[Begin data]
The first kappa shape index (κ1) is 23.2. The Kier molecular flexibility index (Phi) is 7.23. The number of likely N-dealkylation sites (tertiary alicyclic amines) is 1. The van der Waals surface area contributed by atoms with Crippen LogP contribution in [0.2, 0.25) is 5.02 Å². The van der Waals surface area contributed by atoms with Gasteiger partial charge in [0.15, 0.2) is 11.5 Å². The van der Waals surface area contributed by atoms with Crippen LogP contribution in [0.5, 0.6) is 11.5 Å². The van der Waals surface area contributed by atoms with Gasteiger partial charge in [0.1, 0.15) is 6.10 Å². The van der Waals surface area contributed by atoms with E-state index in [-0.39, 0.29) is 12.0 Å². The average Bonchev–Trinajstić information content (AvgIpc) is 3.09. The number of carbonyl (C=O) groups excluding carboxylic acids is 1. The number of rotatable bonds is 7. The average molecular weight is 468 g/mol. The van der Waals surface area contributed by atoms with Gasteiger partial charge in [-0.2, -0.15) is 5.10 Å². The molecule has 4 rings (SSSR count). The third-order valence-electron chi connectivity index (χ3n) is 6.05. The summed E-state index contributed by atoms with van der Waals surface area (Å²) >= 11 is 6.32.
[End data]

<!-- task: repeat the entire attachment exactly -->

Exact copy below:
The first kappa shape index (κ1) is 23.2. The Kier molecular flexibility index (Phi) is 7.23. The number of likely N-dealkylation sites (tertiary alicyclic amines) is 1. The van der Waals surface area contributed by atoms with Crippen LogP contribution in [0.2, 0.25) is 5.02 Å². The van der Waals surface area contributed by atoms with Gasteiger partial charge in [0.15, 0.2) is 11.5 Å². The van der Waals surface area contributed by atoms with Crippen LogP contribution in [0.5, 0.6) is 11.5 Å². The van der Waals surface area contributed by atoms with Gasteiger partial charge in [0.1, 0.15) is 6.10 Å². The van der Waals surface area contributed by atoms with E-state index in [-0.39, 0.29) is 12.0 Å². The average Bonchev–Trinajstić information content (AvgIpc) is 3.09. The number of carbonyl (C=O) groups excluding carboxylic acids is 1. The number of rotatable bonds is 7. The average molecular weight is 468 g/mol. The van der Waals surface area contributed by atoms with Gasteiger partial charge in [-0.2, -0.15) is 5.10 Å². The molecule has 4 rings (SSSR count). The third-order valence-electron chi connectivity index (χ3n) is 6.05. The summed E-state index contributed by atoms with van der Waals surface area (Å²) >= 11 is 6.32.